> from it, one a 4 x 6 and the other a 12 x 18 and both of these will
> print fine because the photo printer that they use will scale the photo
> for me.
>

You'll get much better resizing in photoshop. The native resolution of
CostCo's QSS-3101 printers is 320 ppi.

Bubbabob, Apr 9, 2005
8. ### Chris BrownGuest

In article <>,
Scott W <> wrote:
>
>It is easy to set the dpi to anything you want without effecting the
>photo,

Indeed. I have yet to have the "Image Size" dialogue trip the shutter
release.

You can also rescale the dpi without affecting the image, which is very
handy. ;-)

Chris Brown, Apr 9, 2005
9. ### Justin ThymeGuest

"mike regish" <> wrote in message
news:...
> I'm interested in this too. When I open a 6 Mb image in PS and click on
> "image size", it comes up at 41"x27" and 72 dpi. I usually crop at a 8x10
> ratio, resize to 8"x10" and resample to 300 dpi. Originally, it's about
> 3000x2000 pixels.
>
> Why does PS default to such a large dimension (in inches)? My printer only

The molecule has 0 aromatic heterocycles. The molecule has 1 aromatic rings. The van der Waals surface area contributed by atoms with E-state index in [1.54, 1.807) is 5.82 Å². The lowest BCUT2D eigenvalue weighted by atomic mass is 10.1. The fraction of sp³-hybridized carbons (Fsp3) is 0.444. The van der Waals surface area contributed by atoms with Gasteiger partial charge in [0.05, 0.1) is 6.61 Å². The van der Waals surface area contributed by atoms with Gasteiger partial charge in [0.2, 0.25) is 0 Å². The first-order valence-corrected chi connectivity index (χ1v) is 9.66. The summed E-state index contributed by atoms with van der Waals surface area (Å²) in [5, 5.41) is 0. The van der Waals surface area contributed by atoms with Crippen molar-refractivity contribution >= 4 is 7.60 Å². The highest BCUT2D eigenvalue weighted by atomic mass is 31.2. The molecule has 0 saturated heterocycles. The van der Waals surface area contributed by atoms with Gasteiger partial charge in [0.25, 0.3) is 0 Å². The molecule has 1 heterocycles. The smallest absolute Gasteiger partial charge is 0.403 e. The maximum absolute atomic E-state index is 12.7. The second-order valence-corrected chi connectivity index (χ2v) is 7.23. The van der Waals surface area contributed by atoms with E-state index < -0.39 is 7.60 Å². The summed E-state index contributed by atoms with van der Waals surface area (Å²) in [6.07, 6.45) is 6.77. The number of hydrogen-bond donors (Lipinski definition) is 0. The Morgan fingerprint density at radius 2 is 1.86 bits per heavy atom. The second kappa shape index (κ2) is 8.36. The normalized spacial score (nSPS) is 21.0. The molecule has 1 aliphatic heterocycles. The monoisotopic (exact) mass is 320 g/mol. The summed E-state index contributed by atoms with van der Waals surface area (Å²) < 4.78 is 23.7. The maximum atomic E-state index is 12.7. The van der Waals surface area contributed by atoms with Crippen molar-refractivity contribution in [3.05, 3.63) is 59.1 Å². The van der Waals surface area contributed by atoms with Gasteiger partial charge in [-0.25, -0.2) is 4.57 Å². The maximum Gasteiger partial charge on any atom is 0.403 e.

> does 8x10, but I'd really like to get one blown up to that 41x27 sometime,
> just to see what it looked like. I just resampled the original at 300 dpi
> and it was something like 298 Mb and 12,000 pixels wide.
>
> Also, I'm getting from this that the camera will only deliver a certain
> limited dpi depending on the camera's MP. How does PS resampled dpi relate
> to what the camera can deliver. Does it fake some pixels or something?

Ahh, the old dpi confusion issue. A digital photo does not have a dpi
resolution, it has pixels. A 6MP digicam has roughly 3000x2000 pixels. DPI
settings are irrelevant, 3000x2000 pixels is how much detail is in there.
DPI only comes into play when the image is viewed - whether that be on a
computer monitor or on a print. Computer monitors are considered to have on
average 72dpi, so when photoshop says an image is 72dpi, it only says that
because it is displaying it on a computer screen. If the image is 41"x27" @